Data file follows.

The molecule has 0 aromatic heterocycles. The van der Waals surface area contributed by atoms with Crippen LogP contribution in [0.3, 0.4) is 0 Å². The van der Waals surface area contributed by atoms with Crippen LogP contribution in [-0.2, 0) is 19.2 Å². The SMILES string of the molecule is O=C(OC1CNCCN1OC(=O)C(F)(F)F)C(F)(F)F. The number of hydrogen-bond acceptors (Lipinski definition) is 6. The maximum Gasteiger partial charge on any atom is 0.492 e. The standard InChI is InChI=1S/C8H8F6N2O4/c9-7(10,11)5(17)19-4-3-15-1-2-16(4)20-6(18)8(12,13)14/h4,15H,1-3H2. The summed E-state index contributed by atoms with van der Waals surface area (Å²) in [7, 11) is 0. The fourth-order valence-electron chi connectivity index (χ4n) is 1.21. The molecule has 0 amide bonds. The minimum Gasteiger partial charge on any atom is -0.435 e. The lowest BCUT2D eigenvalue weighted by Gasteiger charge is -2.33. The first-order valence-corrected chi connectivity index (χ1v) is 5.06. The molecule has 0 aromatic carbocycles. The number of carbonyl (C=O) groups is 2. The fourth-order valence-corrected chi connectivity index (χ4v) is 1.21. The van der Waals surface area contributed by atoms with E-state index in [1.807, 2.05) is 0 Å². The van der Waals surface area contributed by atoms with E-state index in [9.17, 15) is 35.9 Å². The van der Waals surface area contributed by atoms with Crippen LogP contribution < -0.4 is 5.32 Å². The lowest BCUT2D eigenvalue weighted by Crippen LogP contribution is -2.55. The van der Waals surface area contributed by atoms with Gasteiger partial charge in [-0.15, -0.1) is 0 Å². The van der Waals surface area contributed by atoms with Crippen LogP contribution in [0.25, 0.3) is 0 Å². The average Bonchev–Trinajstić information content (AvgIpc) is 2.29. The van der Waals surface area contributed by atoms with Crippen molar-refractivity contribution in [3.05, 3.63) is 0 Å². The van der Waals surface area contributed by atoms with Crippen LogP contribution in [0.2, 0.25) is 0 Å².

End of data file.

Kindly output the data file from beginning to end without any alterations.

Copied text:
The molecule has 0 aromatic heterocycles. The van der Waals surface area contributed by atoms with Crippen LogP contribution in [0.3, 0.4) is 0 Å². The van der Waals surface area contributed by atoms with Crippen LogP contribution in [-0.2, 0) is 19.2 Å². The SMILES string of the molecule is O=C(OC1CNCCN1OC(=O)C(F)(F)F)C(F)(F)F. The number of hydrogen-bond acceptors (Lipinski definition) is 6. The maximum Gasteiger partial charge on any atom is 0.492 e. The standard InChI is InChI=1S/C8H8F6N2O4/c9-7(10,11)5(17)19-4-3-15-1-2-16(4)20-6(18)8(12,13)14/h4,15H,1-3H2. The summed E-state index contributed by atoms with van der Waals surface area (Å²) in [7, 11) is 0. The fourth-order valence-electron chi connectivity index (χ4n) is 1.21. The molecule has 0 amide bonds. The minimum Gasteiger partial charge on any atom is -0.435 e. The lowest BCUT2D eigenvalue weighted by Gasteiger charge is -2.33. The first-order valence-corrected chi connectivity index (χ1v) is 5.06. The molecule has 0 aromatic carbocycles. The number of carbonyl (C=O) groups is 2. The fourth-order valence-corrected chi connectivity index (χ4v) is 1.21. The van der Waals surface area contributed by atoms with E-state index in [1.807, 2.05) is 0 Å². The van der Waals surface area contributed by atoms with E-state index in [9.17, 15) is 35.9 Å². The van der Waals surface area contributed by atoms with Crippen LogP contribution < -0.4 is 5.32 Å². The lowest BCUT2D eigenvalue weighted by Crippen LogP contribution is -2.55. The van der Waals surface area contributed by atoms with Gasteiger partial charge in [-0.15, -0.1) is 0 Å². The van der Waals surface area contributed by atoms with Crippen LogP contribution in [0.25, 0.3) is 0 Å². The average Bonchev–Trinajstić information content (AvgIpc) is 2.29. The van der Waals surface area contributed by atoms with Crippen molar-refractivity contribution in [3.05, 3.63) is 0 Å². The van der Waals surface area contributed by atoms with Crippen LogP contribution in [0.2, 0.25) is 0 Å².